“It is for freedom that Christ has set us free. Stand firm, then, and do not let yourselves be burdened again by a yoke of slavery.” Galatians 5:1
On Friday we celebrate freedom from oppression, liberty purchased for us by the blood of those who came before. I am so thankful for their sacrifice, and for their part in establishing this great country where we can live in the freedom of democracy.
As we pause to reflect on our liberty, may we also remember another who bled for our freedom: the precious Son who gave His life as a ransom for many. Jesus suffered the cross so that you and I could live free.
Are you free, dear one? Have you left behind the shackles of past hurts? Are you still locked in the bondage of controlling sin? Beloved, Jesus shed His blood to purchase your release.
“The Spirit of the Sovereign LORD is on me, because the LORD has anointed me to preach good news to the poor. He has sent me to bind up the brokenhearted, to proclaim freedom for the captives and release from darkness for the prisoners.” Isaiah 61:1
We live in uncertain times. The face of liberty has changed in the United States of America. Perhaps you share concern over the direction our once great nation appears to be headed. Take heart! Hope looms on the horizon. Its power rests within hearts of the redeemed.
Consider God’s promise in 2 Chronicles 7:14,
“If my people, who are called by my name, will humble themselves and pray and seek my face and turn from their wicked ways, then will I hear from heaven and will forgive their sin and will heal their land.”
What if we celebrated this […]
“And I tell you, you are Peter, and on this rock I will build my church, and the gates of hell shall not prevail against it.”
Matthew 16:18 ESV
I’d love to see Christ’s church prevail against the gates of hell. Wouldn’t you?
In days when we see evil advancing—where atrocities set before us in the news turn our stomachs and vulgarities have become commonplace—this promise from Jesus to His eager, bungling disciple offers hope.
But do we actually expect to see it? Do we view this promise as a present hope? Or have we relegated Jesus’ words to a future assurance we won’t see realized until His return?
Beloved, what if you and I could see that prevailing church advancing in our day? What if we really did have the power to set the kingdom of evil on its heels and smash its gates?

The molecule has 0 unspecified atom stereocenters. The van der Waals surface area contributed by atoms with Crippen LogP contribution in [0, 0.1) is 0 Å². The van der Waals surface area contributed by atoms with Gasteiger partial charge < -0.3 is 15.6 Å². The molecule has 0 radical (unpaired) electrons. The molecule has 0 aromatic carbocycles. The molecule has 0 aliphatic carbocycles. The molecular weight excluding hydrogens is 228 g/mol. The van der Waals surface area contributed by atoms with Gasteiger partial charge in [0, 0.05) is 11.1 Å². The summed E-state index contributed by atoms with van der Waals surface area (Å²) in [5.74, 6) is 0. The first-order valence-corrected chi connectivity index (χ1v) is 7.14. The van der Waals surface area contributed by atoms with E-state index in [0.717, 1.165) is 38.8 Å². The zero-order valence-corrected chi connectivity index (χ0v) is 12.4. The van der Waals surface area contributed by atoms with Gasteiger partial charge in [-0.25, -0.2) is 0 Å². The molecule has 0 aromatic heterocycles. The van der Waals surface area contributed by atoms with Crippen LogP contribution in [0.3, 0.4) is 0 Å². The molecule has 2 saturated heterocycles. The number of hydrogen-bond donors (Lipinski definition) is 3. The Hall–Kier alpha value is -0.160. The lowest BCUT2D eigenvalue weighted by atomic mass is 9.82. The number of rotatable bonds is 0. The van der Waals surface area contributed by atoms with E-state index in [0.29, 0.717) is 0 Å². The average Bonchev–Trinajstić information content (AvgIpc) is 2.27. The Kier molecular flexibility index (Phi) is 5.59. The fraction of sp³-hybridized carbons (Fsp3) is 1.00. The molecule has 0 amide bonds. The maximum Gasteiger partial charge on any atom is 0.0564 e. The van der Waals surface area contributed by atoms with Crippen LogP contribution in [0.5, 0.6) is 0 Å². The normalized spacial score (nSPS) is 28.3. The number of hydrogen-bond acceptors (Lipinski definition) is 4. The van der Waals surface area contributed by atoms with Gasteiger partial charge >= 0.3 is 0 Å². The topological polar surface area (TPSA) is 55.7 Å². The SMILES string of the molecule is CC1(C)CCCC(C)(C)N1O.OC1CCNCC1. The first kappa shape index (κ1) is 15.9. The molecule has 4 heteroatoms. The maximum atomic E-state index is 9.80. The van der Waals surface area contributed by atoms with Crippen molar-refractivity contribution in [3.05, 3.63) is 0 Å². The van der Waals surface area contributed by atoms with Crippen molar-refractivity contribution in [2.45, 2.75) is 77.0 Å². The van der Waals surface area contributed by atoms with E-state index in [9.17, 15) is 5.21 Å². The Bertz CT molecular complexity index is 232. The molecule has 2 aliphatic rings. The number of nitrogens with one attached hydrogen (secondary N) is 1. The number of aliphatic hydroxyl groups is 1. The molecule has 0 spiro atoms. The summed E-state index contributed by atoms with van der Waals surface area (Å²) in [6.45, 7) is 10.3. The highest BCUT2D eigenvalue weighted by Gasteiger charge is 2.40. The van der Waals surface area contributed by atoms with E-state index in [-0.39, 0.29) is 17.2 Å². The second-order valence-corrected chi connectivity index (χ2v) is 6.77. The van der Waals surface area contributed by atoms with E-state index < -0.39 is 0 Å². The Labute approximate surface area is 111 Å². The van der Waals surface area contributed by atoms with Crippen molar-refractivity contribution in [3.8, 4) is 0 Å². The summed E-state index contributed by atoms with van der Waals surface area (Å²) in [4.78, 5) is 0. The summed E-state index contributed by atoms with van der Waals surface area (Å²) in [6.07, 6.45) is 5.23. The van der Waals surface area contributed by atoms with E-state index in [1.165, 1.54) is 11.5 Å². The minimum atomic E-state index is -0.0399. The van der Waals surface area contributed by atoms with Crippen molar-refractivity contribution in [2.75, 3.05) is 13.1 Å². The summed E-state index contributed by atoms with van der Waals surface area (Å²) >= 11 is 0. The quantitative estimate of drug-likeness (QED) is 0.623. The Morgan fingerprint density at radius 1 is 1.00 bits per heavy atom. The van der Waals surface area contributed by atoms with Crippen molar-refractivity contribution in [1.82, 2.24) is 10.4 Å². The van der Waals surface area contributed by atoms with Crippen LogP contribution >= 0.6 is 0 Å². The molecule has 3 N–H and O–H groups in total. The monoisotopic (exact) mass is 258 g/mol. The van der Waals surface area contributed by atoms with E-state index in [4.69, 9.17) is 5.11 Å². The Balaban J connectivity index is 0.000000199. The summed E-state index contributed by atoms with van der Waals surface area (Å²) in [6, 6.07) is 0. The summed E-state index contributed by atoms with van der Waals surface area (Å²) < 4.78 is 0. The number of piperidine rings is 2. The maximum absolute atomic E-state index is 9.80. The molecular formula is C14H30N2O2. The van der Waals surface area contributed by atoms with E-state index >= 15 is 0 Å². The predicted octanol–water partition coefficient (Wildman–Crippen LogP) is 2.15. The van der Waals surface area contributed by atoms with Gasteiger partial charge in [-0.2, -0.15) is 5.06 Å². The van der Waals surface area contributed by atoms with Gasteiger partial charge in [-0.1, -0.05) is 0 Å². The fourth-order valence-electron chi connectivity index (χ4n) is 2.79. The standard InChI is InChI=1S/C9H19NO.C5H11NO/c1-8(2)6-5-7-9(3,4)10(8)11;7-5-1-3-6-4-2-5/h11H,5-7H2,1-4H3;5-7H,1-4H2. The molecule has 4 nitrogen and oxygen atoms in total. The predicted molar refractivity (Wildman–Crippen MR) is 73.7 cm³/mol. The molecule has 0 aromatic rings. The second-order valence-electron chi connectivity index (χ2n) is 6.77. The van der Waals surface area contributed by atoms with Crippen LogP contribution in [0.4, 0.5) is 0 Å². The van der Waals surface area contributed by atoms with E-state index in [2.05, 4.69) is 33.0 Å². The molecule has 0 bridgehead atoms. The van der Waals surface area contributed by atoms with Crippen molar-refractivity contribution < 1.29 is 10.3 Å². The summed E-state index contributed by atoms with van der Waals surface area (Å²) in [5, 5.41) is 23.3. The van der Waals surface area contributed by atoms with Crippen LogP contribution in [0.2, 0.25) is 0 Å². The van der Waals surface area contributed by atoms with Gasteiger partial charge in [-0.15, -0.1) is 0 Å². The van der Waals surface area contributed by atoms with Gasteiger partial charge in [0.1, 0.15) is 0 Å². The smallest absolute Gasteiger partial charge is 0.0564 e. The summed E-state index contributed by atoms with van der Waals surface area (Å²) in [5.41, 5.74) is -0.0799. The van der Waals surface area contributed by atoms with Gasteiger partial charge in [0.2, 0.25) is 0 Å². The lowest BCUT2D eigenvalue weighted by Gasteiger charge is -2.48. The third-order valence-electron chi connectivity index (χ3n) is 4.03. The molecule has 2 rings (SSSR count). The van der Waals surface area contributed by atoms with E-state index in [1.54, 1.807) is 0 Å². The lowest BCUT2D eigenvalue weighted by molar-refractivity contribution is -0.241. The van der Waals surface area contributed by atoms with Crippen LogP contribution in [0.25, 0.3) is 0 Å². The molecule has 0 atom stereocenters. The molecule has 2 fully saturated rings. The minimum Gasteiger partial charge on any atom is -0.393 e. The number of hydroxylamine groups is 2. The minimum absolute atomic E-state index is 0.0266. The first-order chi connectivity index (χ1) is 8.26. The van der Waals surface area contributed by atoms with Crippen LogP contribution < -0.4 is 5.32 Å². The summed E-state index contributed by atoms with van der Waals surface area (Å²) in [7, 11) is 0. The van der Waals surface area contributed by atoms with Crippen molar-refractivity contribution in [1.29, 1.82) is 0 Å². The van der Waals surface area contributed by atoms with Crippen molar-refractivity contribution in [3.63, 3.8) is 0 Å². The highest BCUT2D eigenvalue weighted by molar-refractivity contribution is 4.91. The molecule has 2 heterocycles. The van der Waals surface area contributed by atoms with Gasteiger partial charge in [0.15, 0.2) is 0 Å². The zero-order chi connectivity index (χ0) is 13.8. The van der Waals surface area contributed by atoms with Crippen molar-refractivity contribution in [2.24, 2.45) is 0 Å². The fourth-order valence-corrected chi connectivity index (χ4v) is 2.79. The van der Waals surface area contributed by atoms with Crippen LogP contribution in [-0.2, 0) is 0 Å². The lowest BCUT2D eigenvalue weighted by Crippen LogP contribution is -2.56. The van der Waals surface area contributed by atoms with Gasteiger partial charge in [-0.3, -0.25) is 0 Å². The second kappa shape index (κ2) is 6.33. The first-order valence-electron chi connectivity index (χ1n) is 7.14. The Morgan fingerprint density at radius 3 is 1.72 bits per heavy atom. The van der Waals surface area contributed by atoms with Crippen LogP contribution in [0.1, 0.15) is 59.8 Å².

Jesus spoke those words to Peter on a pivotal day in history, the day he first proclaimed Jesus to be, “the Christ, the Son of the living God” (verse 16).
Well done, Peter. That day, at least, he got it right. Stumbling, precocious Peter boldly proclaimed what he knew in his heart to be true. Jesus was the Promised One heralded in the Old Testament. The Christ had come. The Kingdom had come. And things would change forever.
Indeed, they did, just not exactly in the way they had expected. The army of the Kingdom of God advanced, but not against the reigning Roman government as the people had hoped. Instead, Jesus loosed His army to victoriously trample an unseen spiritual foe, the force behind the present evils they suffered.
Dear one, Jesus offers that same invitation to us today. But like the majority of Jews in Jesus’ […]
I am a friend of God.
You’ve probably heard songs making that bold claim. You may have even sung them in worship on Sunday morning. It’s a wonderful concept, and I love the reminder that God is approachable and seeking relationship. But I wonder if God’s definition of friendship matches ours.
Are you really living as God’s friend?
Only a handful of people received the distinction of being called God’s friend in Scripture. Abraham earned the recognition first, followed by Moses. You’ll notice that God used both in mighty ways to bring about His plan for this earth.
Through Abraham God created a nation, a people group He called out from the world to become His own. Through Moses, God delivered that people from slavery in Egypt and led them to the banks of their promised inheritance. God revealed His miraculous power through each of them, their faith in what God told them becoming a catalyst to release His glory.
And the scripture was fulfilled that says, “Abraham believed God, and it was credited to him as righteousness,” and he was called God’s friend. James 2:23 NIV
Along with their amazing exploits of faith, both of them share the distinction of having direct communication with God. Exodus 33:11 tells us, “The Lord would speak to Moses face to face, as one speaks to a friend.” God consistently spoke to both of them, and they each responded to what they heard with faithful obedience.
I have to ask, dear one. How does the description fit so far? Are you allowing God to use you in mighty ways to further His Kingdom? Do you speak with Him face to face and allow Him to whisper direction into your life? When you hear […]